Thursday, June 30, 2011

Don't Peek (at) My Interest

Okay so the English teacher in me cannot. help. it.

I have to address some common errors I see all the time in blogging. Egregious spelling and usage mistakes. Mostly these are homophone errors, which are easy enough to make.

I don't like to interrupt reading blogs (which I find enjoyable) to be the grammar police. I do NOT comment on every blog post I read telling them all their spelling and grammar errors (although many blogs do need to utilize the spell check more than they do!).

However, since I am seeing some of the SAME errors over and over, I thought I'd write up some instructional blog posts that might be helpful. If the shoe fits. Wear it. If the spell checker is on your toolbar. Use it!

First up.


Pronounced: "peek"

Definition: To excite (interest, curiosity, etc.): Her curiosity was piqued by the gossip.

Usage Error: Instead of pique, I often see writers use the incorrect spelling "peek" or "peak." All three words have the same exact pronunciation.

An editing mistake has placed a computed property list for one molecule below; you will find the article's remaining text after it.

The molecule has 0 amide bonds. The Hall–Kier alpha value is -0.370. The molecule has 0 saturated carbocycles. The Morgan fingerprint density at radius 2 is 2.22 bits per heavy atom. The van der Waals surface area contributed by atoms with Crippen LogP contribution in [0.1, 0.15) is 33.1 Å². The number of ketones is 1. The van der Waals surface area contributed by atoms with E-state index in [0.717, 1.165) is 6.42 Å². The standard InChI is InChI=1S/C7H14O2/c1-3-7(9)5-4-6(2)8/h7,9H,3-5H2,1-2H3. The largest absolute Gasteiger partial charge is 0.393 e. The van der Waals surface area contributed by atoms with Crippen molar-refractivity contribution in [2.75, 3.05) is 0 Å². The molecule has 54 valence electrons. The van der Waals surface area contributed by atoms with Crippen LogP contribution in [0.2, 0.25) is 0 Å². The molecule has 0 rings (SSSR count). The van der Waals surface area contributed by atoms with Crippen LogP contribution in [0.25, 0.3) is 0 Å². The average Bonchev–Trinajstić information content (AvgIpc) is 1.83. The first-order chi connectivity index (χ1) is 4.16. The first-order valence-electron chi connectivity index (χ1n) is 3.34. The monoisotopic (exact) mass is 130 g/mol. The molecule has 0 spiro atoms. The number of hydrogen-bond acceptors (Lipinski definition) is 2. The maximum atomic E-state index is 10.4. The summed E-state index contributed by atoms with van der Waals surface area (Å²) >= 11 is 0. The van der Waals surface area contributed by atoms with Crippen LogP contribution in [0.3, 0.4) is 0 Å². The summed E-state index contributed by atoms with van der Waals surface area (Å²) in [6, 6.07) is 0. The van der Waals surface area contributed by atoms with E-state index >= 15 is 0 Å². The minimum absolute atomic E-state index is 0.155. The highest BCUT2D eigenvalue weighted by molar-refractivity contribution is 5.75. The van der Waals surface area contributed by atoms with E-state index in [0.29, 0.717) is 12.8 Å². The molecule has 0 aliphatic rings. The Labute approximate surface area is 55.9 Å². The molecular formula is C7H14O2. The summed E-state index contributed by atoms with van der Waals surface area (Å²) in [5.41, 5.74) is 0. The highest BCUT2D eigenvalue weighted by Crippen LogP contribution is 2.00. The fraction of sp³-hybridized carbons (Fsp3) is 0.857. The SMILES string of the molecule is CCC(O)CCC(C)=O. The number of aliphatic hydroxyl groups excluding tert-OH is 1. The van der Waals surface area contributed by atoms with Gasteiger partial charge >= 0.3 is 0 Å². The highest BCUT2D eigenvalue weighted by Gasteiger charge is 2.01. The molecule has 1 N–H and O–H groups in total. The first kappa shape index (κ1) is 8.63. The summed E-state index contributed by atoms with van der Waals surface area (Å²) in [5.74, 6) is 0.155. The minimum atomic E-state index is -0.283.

Let me help you out.
  • PEEK = a brief look or glance. Can be a noun or verb. (Take a peek. She peeked at the book.)
  • PEAK = a sharp or pointed end, highest level, summit of a mountain. (A widow's peak. The peak of his career. The peak of Mt. Everest).
  • PIQUE = to excite or stimulate interest or curiosity. (Have I piqued your interest?).
Keep them straight with these tricks:
  • Peek = involves looking with your eyes. You have two eyes. There are two e's in the word. Imagine those e's are little eyes looking at something sideways.
  • Peak = means the tip or high point. There is an A in the word. A capital letter A has a high point just like a mountain.
  • Pique = has to do with getting someone interested. There is an I in this word. I for Interest!
Got that? Hope that helps you discern between these three commonly confused words!

Don't be peeking (at) my interest anymore. That brings me to the peak of frustration, grammatically! But I love to have my interest piqued!

Are there other words that you have a hard time remembering how to use? I'd be happy to write a post about them! Just let me know!

1 comment:

  1. I see a lot of confusion between its and it's as well as your and you're. Those drive me crazy. In all my time reading your blogs, I've only ever saw one typo. But no spelling errors - ever. I know I've had a few that I try to correct but I'm sure I've missed some. We are all human and prone to error.



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